Cytogenetic analysis

5×105 cells, plated in 75 cm2 tissue culture flasks, were allowed to attach for several hours. These were then exposed to 0, 1 : 50 000, 1 : 5000, and 1:500 dilution factor of titanium debris for a period of 24 h. The cells that received 0 dose of titanium debris represent control cells. After 24 h the cells were washed twice with PBS to remove all debris and 10 ml of fresh growth medium was added. After 48 h postexposure to the titanium debris (approximately three population doublings), cells were harvested for cytogenetic analysis to examine the initial effects caused by titanium debris. The delayed effects were assessed at passage 2 (approximately 10 population doublings postexposure). Chromosome preparations were made by accumulating metaphases in the presence of 0.05 μg ml−1 colcemid for 2 h, followed by treatment with 0.5% (w v−1) potassium chloride and fixation in methanol : acetic acid (3 : 1 v v−1). Fixed cells were spread on to slides and air dried. These were then stained using 5% Giemsa. A minimum of 100 well-spread metaphases was scored per dose point to determine the frequency of aberrations.

Clonogenic analysis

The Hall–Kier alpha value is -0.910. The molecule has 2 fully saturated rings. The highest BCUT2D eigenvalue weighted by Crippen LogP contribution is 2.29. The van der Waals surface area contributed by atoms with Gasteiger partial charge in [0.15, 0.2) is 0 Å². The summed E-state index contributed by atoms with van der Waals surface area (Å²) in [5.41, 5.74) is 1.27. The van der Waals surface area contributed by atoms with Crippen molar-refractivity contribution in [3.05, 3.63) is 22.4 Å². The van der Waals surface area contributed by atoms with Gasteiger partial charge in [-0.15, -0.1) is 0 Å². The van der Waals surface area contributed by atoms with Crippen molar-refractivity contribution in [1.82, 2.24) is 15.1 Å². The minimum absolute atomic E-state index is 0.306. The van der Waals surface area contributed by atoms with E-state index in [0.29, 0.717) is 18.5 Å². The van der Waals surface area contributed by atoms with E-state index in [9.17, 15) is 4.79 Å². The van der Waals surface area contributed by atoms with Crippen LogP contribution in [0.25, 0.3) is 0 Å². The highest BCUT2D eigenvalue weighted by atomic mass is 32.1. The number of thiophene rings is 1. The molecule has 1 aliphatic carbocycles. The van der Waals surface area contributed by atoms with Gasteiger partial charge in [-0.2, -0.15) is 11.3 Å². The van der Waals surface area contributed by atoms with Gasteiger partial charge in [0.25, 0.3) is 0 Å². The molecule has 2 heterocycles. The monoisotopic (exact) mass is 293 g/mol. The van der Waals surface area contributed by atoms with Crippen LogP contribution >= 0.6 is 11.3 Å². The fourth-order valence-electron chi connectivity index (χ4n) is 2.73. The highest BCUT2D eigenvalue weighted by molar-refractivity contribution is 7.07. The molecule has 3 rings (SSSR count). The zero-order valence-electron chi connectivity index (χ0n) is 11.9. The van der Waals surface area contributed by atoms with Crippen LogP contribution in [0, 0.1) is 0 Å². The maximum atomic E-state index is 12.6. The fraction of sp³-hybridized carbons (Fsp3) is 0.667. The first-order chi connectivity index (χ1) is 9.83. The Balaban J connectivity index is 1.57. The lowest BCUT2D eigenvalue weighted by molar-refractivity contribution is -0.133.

HF19 cells were plated in 24 cm2 flasks (Nunc, Denmark) at dilutions adjusted to yield approximately 100 viable colonies according to the method established by Puck and Marcus (1956). Cultures were established in 3 ml of growth medium and cells were allowed to attach. After attachment cultures were initiated with a range of titanium debris dilution factors, 0, 1 : 100 000, 1 : 50 000, 1 : 10 000, 1 : 5000, 1 : 1000, 1 : 500, 1 : 100, 1 : 50, for a period of 24 h. Six flasks of cells were exposed to each dilution, three of these were stained using carbol fuchsin (Ziehl Niehlson; 20%) to assess initial colony formation. The cells in the remaining flasks were grown and passaged to allow examination of effects in distant progeny according to the methods described by Seymour et al (1986). Delayed death was assayed at passage 2, approximately 15 population doublings postexposure to the debris.